Gratitude means being thankful for what you have and showing appreciation for it. It’s a mindset that helps people going through tough times, and the experts SurvivorNet spoke with encourage cancer warriors and their loved ones to practice gratitude.
Dr. Zuri Murrell, a colorectal cancer surgeon at Cedars-Sinai Medical Center, told SurvivorNet that his patients who live with gratitude tend to handle treatment better because this attitude is one way to stay mentally healthy.
“The patients who do well with cancer live life with that kind of gratitude, but in terms of everything,” he explained. “They’re grateful, not for cancer, but they’re grateful for an opportunity to know that life is finite.”
According to the National Alliance on Mental Illness, several studies have indicated that learning to live with gratitude can lead to more happiness and less stress.
One way to exercise gratitude is to take time to think about things you appreciate every day. One way to exercise gratitude in your life includes writing down those things in a journal.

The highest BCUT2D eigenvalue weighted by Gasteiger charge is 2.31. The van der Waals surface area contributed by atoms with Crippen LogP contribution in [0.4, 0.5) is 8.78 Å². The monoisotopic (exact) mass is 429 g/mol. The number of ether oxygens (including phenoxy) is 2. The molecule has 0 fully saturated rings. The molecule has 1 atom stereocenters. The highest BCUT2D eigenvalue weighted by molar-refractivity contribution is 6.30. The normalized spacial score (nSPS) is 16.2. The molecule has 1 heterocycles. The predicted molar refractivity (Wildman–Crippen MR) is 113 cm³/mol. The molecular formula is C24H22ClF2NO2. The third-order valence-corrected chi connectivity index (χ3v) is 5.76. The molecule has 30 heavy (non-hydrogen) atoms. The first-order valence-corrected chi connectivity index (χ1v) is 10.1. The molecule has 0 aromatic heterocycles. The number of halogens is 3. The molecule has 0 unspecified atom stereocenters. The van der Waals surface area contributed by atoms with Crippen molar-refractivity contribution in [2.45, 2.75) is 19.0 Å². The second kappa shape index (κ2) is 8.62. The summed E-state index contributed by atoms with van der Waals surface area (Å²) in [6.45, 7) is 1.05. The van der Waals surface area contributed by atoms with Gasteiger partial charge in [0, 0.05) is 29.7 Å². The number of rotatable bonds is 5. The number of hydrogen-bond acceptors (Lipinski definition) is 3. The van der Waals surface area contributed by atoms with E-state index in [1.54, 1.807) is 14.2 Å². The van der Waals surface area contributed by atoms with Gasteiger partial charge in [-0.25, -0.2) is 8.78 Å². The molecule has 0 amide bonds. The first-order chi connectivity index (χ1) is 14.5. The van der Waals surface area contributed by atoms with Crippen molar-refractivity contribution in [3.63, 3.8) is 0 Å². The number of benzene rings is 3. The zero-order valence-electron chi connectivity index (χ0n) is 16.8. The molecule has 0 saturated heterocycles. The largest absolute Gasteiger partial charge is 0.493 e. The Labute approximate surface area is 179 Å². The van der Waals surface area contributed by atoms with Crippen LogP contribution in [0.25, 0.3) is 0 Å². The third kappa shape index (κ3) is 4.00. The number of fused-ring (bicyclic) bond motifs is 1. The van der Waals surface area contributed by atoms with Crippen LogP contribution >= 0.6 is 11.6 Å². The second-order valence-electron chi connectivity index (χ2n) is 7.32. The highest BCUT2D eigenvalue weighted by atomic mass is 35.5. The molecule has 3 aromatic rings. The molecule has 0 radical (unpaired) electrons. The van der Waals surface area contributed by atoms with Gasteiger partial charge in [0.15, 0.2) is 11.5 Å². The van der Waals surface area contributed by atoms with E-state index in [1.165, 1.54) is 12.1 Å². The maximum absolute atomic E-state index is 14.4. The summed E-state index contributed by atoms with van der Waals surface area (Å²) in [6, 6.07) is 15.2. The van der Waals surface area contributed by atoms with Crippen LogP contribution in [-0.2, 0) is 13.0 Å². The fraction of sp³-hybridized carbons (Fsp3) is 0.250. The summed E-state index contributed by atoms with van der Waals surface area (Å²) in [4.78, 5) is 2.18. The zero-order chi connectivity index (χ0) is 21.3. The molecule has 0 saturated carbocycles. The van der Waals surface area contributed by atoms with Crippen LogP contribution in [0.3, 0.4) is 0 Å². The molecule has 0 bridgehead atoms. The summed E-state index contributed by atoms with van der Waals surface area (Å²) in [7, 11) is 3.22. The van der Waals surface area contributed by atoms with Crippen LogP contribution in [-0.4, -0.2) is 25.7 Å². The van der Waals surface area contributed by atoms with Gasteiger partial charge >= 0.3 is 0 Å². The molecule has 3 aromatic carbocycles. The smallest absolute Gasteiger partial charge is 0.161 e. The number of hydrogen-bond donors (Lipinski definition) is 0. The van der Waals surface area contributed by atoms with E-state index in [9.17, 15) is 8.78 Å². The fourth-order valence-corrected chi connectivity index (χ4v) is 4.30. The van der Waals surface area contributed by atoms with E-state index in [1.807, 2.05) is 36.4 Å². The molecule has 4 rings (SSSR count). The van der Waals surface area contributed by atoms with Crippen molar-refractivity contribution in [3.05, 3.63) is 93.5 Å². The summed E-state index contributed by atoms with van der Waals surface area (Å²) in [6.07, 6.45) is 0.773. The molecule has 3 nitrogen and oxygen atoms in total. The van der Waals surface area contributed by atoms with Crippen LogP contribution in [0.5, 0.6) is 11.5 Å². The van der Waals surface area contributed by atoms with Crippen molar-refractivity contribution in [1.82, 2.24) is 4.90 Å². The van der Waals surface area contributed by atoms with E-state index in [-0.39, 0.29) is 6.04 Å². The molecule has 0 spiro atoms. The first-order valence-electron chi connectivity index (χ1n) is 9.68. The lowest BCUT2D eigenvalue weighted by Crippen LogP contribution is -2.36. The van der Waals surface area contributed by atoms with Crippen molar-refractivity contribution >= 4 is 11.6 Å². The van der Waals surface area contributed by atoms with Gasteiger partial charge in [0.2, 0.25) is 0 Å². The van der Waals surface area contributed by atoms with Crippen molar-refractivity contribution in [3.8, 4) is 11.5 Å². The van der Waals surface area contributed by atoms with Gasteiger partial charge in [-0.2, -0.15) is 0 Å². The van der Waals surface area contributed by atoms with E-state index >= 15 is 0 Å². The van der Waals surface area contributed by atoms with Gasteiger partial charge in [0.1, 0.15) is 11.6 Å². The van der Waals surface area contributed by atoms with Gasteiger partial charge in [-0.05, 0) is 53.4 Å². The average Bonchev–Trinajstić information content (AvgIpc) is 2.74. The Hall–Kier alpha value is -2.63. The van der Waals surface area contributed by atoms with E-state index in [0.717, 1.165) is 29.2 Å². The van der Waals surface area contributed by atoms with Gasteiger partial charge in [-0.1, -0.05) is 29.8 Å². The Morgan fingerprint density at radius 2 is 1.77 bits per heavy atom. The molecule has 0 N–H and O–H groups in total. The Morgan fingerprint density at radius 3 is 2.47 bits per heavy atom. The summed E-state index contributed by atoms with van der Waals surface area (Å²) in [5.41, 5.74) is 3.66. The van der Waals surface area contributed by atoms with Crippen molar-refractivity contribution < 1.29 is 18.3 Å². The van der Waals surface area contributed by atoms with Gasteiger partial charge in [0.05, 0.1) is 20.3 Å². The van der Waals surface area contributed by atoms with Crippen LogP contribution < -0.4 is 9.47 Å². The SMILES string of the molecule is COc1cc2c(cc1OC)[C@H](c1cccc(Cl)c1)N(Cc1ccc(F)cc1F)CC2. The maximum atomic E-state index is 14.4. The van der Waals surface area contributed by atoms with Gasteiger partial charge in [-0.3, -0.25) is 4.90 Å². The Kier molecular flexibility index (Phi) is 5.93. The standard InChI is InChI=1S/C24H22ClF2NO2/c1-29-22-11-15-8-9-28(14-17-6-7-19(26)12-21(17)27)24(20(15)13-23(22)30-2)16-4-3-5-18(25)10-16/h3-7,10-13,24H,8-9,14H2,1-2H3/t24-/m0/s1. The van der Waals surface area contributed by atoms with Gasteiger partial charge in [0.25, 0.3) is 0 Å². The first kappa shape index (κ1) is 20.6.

Irwin’s Cancer Journey
Jonnie Irwin’s cancer journey began when symptoms arrived in August 2020. His first symptom occurred during a filming trip when his vision blurred while driving. After he returned home, he was told he had metastatic lung cancer that had spread to his brain.
One of the most problematic parts of lung cancer is its lack of symptoms until the cancer has already spread, says SurvivorNet medical advisor Dr. Joseph Friedberg. However, once a person suspected of having lung cancer experiences symptoms, their doctor can further investigate the cause with an X-ray to look for anything unusual.